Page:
Allegory Used In A Sentence Definition And Meaning In English

By Team MeaningKosh

An allegory is a figurative mode of representation conveying meaning other than the literal. Allegories, typically conveyed through narrative or description, are used to illustrate a moral or spiritual concept. In literature, an allegory is a metaphorical representation of meaning or values that can often be found in religious texts and other works of art. In this article, we will look at the definition and use of allegories in sentences.

Table Of Content:

1. Allegory | Definition of Allegory by Merriam-Webster
Allegory | Definition of Allegory by Merriam-WebsterAllegory definition is - the expression by means of symbolic fictional figures and actions of truths or generalizations about ... How to use allegory in a sentence.

2. Use allegory in a sentence | The best 79 allegory sentence examples
Allegory sentence example ... It is an allegory of life itself so he needs to stick it out. ... But then there's Animal Farm, perhaps the best known political allegory ever ...

3. Allegorical | Definition of Allegorical by Merriam-Webster
Allegorical | Definition of Allegorical by Merriam-WebsterAllegorical definition is - of, relating to, or having the characteristics of allegory. How to ... Recent Examples on the Web The humor feels unintentional, unlike that found in a ... Britannica English: Translation of allegorical for Arabic Speakers ...

4. Allegory Definition & Meaning |
Allegory Definition & Meaning | Dictionary.comallegory · OTHER WORDS FOR allegory · Origin of allegory · Words nearby allegory · Words related to allegory · How to use allegory in a sentence · British Dictionary ...

5. Allegory Meaning | Best 8 Definitions of Allegory
The definition of an allegory is a story in which people, things or happenings have a symbolic meaning. (noun) Aesop's F. ... From American Heritage Dictionary of the English Language, 5th Edition. From Middle ... Allegory Sentence Examples.

7. Allegory - Wikipedia
Allegory - WikipediaAs a literary device, an allegory is a narrative in which a character, place, or event is used to ... First attested in English in 1382, the word allegory comes from Latin allegoria, the latinisation of the Greek ... Among the best-known examples of allegory, Plato's Allegory of the Cave, forms a part of his larger work The Republic.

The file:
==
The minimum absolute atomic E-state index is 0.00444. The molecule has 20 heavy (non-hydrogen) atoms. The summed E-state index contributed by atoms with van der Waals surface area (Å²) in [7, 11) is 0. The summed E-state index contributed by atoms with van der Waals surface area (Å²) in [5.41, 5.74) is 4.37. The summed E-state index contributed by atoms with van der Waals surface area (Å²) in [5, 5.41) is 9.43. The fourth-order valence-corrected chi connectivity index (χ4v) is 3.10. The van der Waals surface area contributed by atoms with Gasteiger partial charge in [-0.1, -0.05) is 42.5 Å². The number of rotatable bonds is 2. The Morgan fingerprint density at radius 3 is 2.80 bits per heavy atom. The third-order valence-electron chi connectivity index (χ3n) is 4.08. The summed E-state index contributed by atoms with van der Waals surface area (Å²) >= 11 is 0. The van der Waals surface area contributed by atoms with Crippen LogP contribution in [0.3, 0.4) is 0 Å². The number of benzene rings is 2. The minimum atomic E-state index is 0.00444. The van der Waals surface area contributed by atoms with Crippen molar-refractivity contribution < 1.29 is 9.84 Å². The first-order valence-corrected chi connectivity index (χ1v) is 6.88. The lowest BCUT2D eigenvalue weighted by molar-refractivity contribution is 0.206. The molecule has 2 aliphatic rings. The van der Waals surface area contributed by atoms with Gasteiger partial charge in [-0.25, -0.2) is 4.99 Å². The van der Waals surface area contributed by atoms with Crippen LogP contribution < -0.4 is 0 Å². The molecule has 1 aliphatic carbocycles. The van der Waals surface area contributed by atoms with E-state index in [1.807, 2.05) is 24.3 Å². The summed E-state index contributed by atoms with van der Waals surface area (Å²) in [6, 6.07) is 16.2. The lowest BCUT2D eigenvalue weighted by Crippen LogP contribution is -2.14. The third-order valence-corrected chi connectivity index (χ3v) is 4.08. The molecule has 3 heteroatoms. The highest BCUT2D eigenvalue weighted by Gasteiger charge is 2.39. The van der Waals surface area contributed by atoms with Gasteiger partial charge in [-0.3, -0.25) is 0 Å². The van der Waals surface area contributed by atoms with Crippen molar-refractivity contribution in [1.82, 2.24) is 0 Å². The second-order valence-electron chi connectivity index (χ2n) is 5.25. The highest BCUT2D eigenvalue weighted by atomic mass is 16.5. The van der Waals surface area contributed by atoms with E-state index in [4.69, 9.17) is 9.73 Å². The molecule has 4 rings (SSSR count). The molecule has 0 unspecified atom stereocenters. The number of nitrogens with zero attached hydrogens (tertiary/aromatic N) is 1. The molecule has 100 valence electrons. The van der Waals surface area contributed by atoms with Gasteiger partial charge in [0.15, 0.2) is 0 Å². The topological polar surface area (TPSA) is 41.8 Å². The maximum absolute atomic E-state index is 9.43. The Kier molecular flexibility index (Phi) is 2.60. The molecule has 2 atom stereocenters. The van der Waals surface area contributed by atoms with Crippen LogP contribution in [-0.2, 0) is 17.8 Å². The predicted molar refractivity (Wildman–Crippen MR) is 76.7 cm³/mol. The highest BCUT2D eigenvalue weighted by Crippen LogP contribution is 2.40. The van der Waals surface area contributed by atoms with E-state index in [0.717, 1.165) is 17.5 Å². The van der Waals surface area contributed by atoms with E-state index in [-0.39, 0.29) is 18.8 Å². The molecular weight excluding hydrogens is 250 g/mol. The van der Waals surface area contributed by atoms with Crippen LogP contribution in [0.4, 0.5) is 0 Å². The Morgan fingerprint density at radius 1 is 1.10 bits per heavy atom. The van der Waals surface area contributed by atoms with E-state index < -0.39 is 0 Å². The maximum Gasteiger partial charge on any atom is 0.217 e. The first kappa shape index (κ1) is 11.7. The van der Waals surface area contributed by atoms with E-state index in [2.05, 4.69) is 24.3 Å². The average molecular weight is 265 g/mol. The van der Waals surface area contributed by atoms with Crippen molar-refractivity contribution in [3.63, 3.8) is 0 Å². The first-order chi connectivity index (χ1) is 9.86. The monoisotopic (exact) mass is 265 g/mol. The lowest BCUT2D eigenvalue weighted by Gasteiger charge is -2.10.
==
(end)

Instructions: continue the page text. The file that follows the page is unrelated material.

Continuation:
9. Metaphor - Wikipedia
Metaphor - WikipediaA metaphor is a figure of speech that, for rhetorical effect, directly refers to one thing by ... One of the most commonly cited examples of a metaphor in English literature comes from the "All the world's a stage" monologue from As You Like It:.

What is an allegory?

An allegory is a figurative mode of representation conveying meaning other than the literal. It involves the use of characters or events to symbolize values and ideas in order to explain or illustrate them.

What are some examples of allegories?

Some common examples of allegories include ‘Animal Farm’ by George Orwell which serves as an allegory for totalitarianism, 'The Pilgrim's Progress' by John Bunyan which explores life’s spiritual journey, and 'The Prince and the Pauper' by Mark Twain which explores the consequences of class distinction.

How do writers use allegories?

Writers often use allegories to convey important themes that would otherwise be difficult to express directly. They provide readers with powerful imagery while simultaneously offering insight into a greater moral issue or idea.

Are there any risks associated with using allegories?

Yes, there are some risks associated with using allegories including oversimplification and misinterpretation by readers who might not fully understand the intended message behind it.

Is an example necessary when understanding an Allegory?

Yes, an example can be helpful when trying to understand an Allegory better because it allows one to see the metaphorical relationship between the characters and/or events being compared to other things such as morals, values or ideas being discussed.

Allegories are powerful tools used by writers to help illustrate complex ideas in ways that readers can more easily comprehend and relate with. Although they come with some risks, their ability to draw from both visual imagery as well as symbolic elements makes them exceptional literary devices for expressing deep truths about society and human nature. Understanding how they work can help us interpret such messages more effectively.


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